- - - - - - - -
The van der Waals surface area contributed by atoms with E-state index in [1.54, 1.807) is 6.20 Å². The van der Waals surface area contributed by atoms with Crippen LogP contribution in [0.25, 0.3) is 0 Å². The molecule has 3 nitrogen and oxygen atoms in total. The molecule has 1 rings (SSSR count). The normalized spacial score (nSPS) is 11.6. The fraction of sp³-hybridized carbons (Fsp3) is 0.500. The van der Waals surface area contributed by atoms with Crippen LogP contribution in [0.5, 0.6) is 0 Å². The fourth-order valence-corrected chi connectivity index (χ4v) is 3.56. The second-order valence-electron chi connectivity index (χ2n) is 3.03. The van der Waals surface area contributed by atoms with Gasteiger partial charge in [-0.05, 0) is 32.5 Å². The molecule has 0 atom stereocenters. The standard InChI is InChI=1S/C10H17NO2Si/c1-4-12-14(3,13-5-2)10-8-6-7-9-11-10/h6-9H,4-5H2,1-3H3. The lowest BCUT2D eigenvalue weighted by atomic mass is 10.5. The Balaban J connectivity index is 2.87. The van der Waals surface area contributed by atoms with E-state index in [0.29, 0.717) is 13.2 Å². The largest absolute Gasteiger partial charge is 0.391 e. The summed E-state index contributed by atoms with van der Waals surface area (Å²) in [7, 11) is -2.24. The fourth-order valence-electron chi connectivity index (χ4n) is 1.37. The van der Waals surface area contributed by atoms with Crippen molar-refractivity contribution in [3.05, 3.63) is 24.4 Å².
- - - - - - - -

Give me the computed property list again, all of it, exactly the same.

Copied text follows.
The van der Waals surface area contributed by atoms with E-state index in [1.54, 1.807) is 6.20 Å². The van der Waals surface area contributed by atoms with Crippen LogP contribution in [0.25, 0.3) is 0 Å². The molecule has 3 nitrogen and oxygen atoms in total. The molecule has 1 rings (SSSR count). The normalized spacial score (nSPS) is 11.6. The fraction of sp³-hybridized carbons (Fsp3) is 0.500. The van der Waals surface area contributed by atoms with Crippen LogP contribution in [0.5, 0.6) is 0 Å². The fourth-order valence-corrected chi connectivity index (χ4v) is 3.56. The second-order valence-electron chi connectivity index (χ2n) is 3.03. The van der Waals surface area contributed by atoms with Gasteiger partial charge in [-0.05, 0) is 32.5 Å². The molecule has 0 atom stereocenters. The standard InChI is InChI=1S/C10H17NO2Si/c1-4-12-14(3,13-5-2)10-8-6-7-9-11-10/h6-9H,4-5H2,1-3H3. The lowest BCUT2D eigenvalue weighted by atomic mass is 10.5. The Balaban J connectivity index is 2.87. The van der Waals surface area contributed by atoms with E-state index in [0.29, 0.717) is 13.2 Å². The largest absolute Gasteiger partial charge is 0.391 e. The summed E-state index contributed by atoms with van der Waals surface area (Å²) in [7, 11) is -2.24. The fourth-order valence-electron chi connectivity index (χ4n) is 1.37. The van der Waals surface area contributed by atoms with Crippen molar-refractivity contribution in [3.05, 3.63) is 24.4 Å².